Google, Facebook, and Twitter are some of the biggest companies in the world in terms of revenue. The Indian Government is planning to tax these big companies directly if their local revenue goes beyond a certain threshold. The government is thinking a revenue threshold of INR 20 crore. Not only Google, Facebook, and Twitter but every other non-resident tech company will pay direct taxes to the Indian Government if the proposal is accepted.
The tax is a part of the Significant Economic Presence (SEP) which was introduced just after the budget session of 2018 was concluded. Central Board for Direct Taxes has been closely monitoring the concept of SEP and has also asked for suggestions to frame the taxation rules.
The direct taxes code is also being amended by the Indian Government to simplify the laws related to direct taxes. Under the SEP, non-resident companies will have to pay 35% tax on the amount they earn above INR 20 crore.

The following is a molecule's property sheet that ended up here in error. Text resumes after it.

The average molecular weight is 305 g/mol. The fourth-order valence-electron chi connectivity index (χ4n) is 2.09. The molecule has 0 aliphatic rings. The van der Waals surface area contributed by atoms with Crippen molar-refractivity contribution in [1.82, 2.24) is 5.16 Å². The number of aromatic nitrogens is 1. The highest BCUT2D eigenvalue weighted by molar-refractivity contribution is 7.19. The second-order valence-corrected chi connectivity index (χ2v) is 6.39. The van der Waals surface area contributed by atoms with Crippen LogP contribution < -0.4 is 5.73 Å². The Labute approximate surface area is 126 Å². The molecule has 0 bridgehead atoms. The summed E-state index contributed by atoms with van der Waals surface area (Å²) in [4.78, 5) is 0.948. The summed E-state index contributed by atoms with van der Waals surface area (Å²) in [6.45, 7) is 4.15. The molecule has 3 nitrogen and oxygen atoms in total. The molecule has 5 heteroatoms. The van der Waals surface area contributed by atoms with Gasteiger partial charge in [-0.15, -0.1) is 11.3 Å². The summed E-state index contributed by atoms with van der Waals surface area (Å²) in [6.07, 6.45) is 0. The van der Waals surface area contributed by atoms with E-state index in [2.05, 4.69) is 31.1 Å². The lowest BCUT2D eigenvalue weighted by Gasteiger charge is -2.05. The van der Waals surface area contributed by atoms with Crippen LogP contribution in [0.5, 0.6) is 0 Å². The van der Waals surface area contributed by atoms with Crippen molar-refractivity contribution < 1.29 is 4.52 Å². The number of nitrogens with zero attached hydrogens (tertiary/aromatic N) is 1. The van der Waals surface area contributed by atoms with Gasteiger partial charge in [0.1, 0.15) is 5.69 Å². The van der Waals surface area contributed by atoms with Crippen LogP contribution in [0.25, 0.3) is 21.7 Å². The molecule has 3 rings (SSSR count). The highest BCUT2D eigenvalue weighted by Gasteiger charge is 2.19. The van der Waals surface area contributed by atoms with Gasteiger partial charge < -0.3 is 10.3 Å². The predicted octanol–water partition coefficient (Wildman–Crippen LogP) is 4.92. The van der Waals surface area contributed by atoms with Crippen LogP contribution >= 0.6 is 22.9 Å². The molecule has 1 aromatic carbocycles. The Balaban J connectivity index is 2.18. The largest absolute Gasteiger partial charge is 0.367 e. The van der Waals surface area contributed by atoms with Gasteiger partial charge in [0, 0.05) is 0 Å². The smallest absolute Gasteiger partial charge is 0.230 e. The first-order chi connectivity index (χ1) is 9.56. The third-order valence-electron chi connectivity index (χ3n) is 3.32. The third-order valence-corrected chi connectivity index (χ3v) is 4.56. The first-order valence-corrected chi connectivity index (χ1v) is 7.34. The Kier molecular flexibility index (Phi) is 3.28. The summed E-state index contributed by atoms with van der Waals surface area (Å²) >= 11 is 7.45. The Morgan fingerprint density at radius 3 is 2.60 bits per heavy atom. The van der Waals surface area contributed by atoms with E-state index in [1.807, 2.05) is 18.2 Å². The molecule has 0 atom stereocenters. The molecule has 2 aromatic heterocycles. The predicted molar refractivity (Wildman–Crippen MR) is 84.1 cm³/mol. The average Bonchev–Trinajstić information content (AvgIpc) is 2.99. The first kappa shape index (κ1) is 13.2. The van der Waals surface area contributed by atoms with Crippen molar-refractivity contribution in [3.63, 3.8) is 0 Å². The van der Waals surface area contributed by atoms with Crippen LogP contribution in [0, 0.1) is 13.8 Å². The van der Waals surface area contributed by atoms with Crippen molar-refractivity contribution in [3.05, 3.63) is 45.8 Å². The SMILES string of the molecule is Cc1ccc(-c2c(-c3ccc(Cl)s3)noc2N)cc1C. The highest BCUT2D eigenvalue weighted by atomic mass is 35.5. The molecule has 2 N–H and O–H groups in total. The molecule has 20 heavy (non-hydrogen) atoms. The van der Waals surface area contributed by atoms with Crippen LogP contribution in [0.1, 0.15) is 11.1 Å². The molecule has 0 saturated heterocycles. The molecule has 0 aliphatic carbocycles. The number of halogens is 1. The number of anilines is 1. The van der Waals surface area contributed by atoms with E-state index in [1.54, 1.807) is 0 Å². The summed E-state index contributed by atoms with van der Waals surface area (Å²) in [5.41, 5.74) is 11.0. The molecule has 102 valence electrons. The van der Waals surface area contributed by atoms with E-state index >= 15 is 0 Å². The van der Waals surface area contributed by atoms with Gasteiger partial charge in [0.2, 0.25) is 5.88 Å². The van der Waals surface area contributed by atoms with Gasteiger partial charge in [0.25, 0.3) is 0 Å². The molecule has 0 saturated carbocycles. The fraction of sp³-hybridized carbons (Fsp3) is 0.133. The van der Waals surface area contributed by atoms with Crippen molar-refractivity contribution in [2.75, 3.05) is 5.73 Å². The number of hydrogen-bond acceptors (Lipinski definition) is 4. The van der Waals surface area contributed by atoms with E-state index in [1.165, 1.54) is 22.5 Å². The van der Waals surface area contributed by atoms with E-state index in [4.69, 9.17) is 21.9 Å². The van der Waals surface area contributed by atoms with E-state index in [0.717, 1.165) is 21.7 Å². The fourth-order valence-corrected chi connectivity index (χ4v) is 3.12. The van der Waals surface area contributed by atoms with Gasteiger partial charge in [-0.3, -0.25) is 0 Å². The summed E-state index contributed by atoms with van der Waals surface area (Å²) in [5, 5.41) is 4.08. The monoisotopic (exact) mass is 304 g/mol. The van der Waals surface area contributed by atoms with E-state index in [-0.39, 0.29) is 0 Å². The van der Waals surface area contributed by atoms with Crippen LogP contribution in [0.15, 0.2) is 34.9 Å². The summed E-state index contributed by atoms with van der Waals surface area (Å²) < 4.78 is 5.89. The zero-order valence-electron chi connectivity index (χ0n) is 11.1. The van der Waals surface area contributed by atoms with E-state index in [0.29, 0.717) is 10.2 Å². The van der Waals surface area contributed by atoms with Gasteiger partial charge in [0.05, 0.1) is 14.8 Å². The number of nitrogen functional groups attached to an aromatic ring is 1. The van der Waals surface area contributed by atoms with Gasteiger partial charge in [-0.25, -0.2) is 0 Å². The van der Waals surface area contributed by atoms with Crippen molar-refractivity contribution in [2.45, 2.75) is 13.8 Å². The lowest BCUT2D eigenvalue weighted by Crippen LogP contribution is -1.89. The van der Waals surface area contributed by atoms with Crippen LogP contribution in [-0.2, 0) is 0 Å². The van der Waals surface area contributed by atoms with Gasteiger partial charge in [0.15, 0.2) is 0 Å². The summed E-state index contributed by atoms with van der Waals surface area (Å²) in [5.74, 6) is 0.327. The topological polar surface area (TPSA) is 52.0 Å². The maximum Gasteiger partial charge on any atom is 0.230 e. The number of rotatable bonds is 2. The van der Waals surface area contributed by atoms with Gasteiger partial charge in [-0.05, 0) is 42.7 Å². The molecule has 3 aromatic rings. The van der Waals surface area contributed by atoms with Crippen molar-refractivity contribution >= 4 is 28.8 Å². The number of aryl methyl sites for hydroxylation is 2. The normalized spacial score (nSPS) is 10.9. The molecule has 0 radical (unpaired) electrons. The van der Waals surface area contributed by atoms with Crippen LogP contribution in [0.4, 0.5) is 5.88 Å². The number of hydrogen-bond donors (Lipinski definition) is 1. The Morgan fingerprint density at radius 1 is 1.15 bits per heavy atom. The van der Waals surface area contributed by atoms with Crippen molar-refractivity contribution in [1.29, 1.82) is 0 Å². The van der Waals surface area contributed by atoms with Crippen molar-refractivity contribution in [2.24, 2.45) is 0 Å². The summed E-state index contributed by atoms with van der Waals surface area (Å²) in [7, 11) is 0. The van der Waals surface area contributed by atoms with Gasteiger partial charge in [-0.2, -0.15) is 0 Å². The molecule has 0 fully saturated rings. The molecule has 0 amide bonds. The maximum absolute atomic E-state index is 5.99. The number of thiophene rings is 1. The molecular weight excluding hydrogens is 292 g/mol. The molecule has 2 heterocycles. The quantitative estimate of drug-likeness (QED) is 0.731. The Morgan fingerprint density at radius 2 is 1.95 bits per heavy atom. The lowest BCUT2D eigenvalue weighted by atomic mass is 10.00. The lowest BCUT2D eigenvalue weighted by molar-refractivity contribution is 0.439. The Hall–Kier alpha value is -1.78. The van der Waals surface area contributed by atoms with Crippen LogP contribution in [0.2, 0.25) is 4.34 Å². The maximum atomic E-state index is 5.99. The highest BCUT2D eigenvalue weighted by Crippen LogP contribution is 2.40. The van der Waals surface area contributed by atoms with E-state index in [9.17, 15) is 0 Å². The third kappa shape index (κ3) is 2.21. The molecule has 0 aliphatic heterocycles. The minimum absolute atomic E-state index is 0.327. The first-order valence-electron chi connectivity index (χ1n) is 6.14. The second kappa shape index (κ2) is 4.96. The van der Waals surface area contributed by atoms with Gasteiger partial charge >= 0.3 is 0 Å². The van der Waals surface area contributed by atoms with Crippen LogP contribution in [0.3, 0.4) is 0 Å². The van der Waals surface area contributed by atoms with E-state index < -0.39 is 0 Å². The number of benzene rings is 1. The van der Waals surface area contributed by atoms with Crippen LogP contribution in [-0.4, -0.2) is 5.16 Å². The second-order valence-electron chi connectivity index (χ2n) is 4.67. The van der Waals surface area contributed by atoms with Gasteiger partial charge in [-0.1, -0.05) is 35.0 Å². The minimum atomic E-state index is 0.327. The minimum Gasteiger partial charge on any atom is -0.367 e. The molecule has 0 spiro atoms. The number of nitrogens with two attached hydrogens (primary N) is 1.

Nirmala Sitharaman, the finance minister of India has taken this step to deal with fugitive economic offenders. She is also pushing other G20 countries to adopt the same. The European Union is also considering a tax of 3% on profit of foreign tech companies. If the member nations approve of this proposal, all foreign tech companies with annual global revenue of 750 million Euros or over will be taxed.
This is a complex situation for both India and foreign tech companies. If these tech companies do not agree to the terms and conditions of the Indian Government, then the process of renegotiation could be a lengthy one.
This step has been taken because it has been found that these multinational tech companies do not file their tax properly. In other words, these tech companies earn huge profits from sources like online advertising to customers in India but only pay a very small portion of it as tax to the government.